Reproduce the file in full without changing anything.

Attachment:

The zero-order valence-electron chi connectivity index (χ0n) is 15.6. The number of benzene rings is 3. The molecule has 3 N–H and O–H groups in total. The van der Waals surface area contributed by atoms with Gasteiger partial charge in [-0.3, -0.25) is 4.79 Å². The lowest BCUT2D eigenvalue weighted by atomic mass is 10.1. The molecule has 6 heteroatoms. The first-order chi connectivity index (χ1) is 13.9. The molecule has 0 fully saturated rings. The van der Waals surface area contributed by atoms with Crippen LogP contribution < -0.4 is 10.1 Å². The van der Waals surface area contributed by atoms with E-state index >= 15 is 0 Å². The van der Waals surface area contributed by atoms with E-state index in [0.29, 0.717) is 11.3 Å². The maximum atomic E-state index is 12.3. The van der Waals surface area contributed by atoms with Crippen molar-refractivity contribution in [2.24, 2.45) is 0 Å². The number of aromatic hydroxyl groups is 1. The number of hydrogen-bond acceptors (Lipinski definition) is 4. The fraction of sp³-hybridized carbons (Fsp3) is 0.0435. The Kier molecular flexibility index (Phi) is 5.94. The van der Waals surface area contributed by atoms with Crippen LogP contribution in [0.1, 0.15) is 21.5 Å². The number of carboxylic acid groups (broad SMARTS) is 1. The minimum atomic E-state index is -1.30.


The zero-order valence-electron chi connectivity index (χ0n) is 15.6. The number of benzene rings is 3. The molecule has 3 N–H and O–H groups in total. The van der Waals surface area contributed by atoms with Gasteiger partial charge in [-0.3, -0.25) is 4.79 Å². The lowest BCUT2D eigenvalue weighted by atomic mass is 10.1. The molecule has 6 heteroatoms. The first-order chi connectivity index (χ1) is 13.9. The molecule has 0 fully saturated rings. The van der Waals surface area contributed by atoms with Crippen LogP contribution < -0.4 is 10.1 Å². The van der Waals surface area contributed by atoms with E-state index >= 15 is 0 Å². The van der Waals surface area contributed by atoms with E-state index in [0.29, 0.717) is 11.3 Å². The maximum atomic E-state index is 12.3. The van der Waals surface area contributed by atoms with Crippen molar-refractivity contribution in [2.24, 2.45) is 0 Å². The number of aromatic hydroxyl groups is 1. The number of hydrogen-bond acceptors (Lipinski definition) is 4. The fraction of sp³-hybridized carbons (Fsp3) is 0.0435. The Kier molecular flexibility index (Phi) is 5.94. The van der Waals surface area contributed by atoms with Crippen LogP contribution in [0.1, 0.15) is 21.5 Å². The number of carboxylic acid groups (broad SMARTS) is 1. The minimum atomic E-state index is -1.30.